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Bedrock Tool – The Table Saw

The centerpiece of any woodshop, be it a small home hobby shop in a shed out back or a massive industrial operation, is a table saw.

No matter where a project is going to end up, the first step after having a design is to make the pieces that go into it the right size. It is rare that every piece of wood that you find in the local home center is going to have the dimensions you desire. Unless you are building a deck or a picnic table, you are going to have to take the pieces yu bought and cut them to various widths.

Thus, the table saw. Of course a table saw has many more uses than just ripping dimension lumber to size. making furnitureDepending on how good the saw is, perhaps much more. Since this decision will arguably affect every other thing you do going forward in your shop, it’s wise to take your time making a decision on just what to buy.

A viable option these days for the home hobby woodworker is a benchtop table saw, sometimes known as a portable tablesaw, or job site table saw. These smaller versions of the full size cabinet saw have come a long way over the years. Coupled with a good base (which many portable saws come with these days), a small table saw can perform virtually all of the functions of the heavy and difficult to move larger saws. And they can do it with precision that also approaches that of contractor saws.

A good portable table saw will come with a wheeled base and a gravity rise system that makes it easy to haul the saw from place to place, offers a firm base of operations at the  job site, and easily collapses into a package that can be stored in the corner.

When the time comes to set up shop at home, it can be wheeled from it’s storage  place, set up in moments and with the aid of a few roller stands, be cutting full size sheet goods and ripping dimension lumber in minutes. Many of the better saws will also have provision for dust collection, the ability to handle dado blades and zero clearance inserts.

Two things to look for beyond a good base, are power and the fence system. First – make sure that the saw you choose will have enough power to perform the operations you are likely to be doing (this is pretty much assured for all but the lowest of the low end saws.)

Second – much as the table saw is the center of the shop, the fence is the critical element of performing quality work with that saw. Choose the best fence system you can afford. It is critical to your ability to make accurate and repeatable cuts. It is not uncommon to find that you have to go back and reproduce s piece you have made, but for some reason will not work. If you have to fight with and inferior fence system, this simple task will become needlessly difficult and frustrating.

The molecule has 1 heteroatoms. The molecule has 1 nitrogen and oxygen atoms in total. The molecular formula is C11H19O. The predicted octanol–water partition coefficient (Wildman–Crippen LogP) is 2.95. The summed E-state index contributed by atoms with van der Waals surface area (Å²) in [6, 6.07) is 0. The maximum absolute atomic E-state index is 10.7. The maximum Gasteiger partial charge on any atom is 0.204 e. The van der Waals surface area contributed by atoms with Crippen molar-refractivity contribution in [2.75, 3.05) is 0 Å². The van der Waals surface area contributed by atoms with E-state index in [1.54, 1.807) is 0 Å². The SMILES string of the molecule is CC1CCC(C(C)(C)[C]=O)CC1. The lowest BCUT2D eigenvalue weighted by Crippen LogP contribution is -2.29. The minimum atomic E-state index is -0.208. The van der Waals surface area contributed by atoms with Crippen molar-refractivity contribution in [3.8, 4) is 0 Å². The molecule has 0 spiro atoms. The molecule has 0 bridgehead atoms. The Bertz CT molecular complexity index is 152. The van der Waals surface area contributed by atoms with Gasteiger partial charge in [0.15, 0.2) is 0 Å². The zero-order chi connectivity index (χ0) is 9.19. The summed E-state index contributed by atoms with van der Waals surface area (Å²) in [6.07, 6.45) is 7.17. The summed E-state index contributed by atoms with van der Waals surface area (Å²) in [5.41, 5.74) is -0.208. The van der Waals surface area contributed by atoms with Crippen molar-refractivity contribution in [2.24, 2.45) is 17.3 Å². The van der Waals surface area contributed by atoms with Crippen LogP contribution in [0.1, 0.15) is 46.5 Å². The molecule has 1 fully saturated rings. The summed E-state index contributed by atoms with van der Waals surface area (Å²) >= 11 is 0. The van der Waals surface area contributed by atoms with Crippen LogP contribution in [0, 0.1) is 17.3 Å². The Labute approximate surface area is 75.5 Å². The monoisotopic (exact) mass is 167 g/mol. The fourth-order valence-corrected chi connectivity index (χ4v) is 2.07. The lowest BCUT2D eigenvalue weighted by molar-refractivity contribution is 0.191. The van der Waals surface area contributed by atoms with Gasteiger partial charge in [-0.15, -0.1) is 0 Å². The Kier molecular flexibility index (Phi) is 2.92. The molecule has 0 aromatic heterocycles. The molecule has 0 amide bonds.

Happy hunting.

The Poor Man’s Planer

It’s not really fair to call a power hand planer a poor man’s planer. It really is not a fair comparison because it is only in the broadest sense that they perform the same function.The ultimate example of a perfect use for a hand planer is in the planing down of a door so it fits an opening it has grown too tight for. A person would be hard pressed to find a way to use a desktop planer for such a task.

warped doorThere is no doubt that a power wood planer is a very neat piece of machinery. It has a cool factor that an electric hand planer can never hope to match. But the hand planer has a utility that makes it one of those tools that you are very glad to own when you come upon a situation where it will do  job that no other tool can do. Or at least that no other tool can do as well.

An experienced woodworker with a practiced hand can do the job of planing down a door with an old fashioned hand plane in short order. But even for that individual, the electric planer can do the job more efficiently. Someone who doesn’t have the requisite experience will be happy to have the power version. A hand plane is a wonderful tool but it has its own foibles. It requires a deft touch, and even then it takes some experience to adjust it correctly. And that adjustment varies somewhat from situation to situation. Different wood species react differently and end grain vs straight grain is another thing that has to be considered.

A power hand planer is one of those tools that a serious wood worker really should have in their arsenal. Though for most, the situations where there is a need for one are not that common, a professional carpenter will have tools in his toolbox for just those situations. Much like an experienced automotive mechanic will have specialized tools available for problems that arise only occasionally.

The trick then becomes to decide on how often the tool might be used and how much you want to spend on one. Fortunately hand planers are not a very expensive tool as woodworking tools go. There are models available for well under a hundred dollars. And except for very specialized and very expensive tools, even the best ones are available for not much more than two hundred.

WooHoo! A Wood Planer


Forgive me if I seem excited, it’s just that I am.

I have finally added to my shop the tool I’ve been coveting for years – a table top planer like this one. I Like I said, I’ve wanted one over the years and over the years I have often been tempted to buy a cheap 12″ planer but 2 speed planermanaged to hold off. Not that I’m professing to think that there’s is necessarily anything wrong with more inexpensive choices. Depending on a person’s nature and needs, a cheap planer might be exactly the right choice.

Over time, however, I have learned my nature and needs, and I am often unhappy when I have given in to my more sensible side and saved a few dollars on tool. Any type of tool.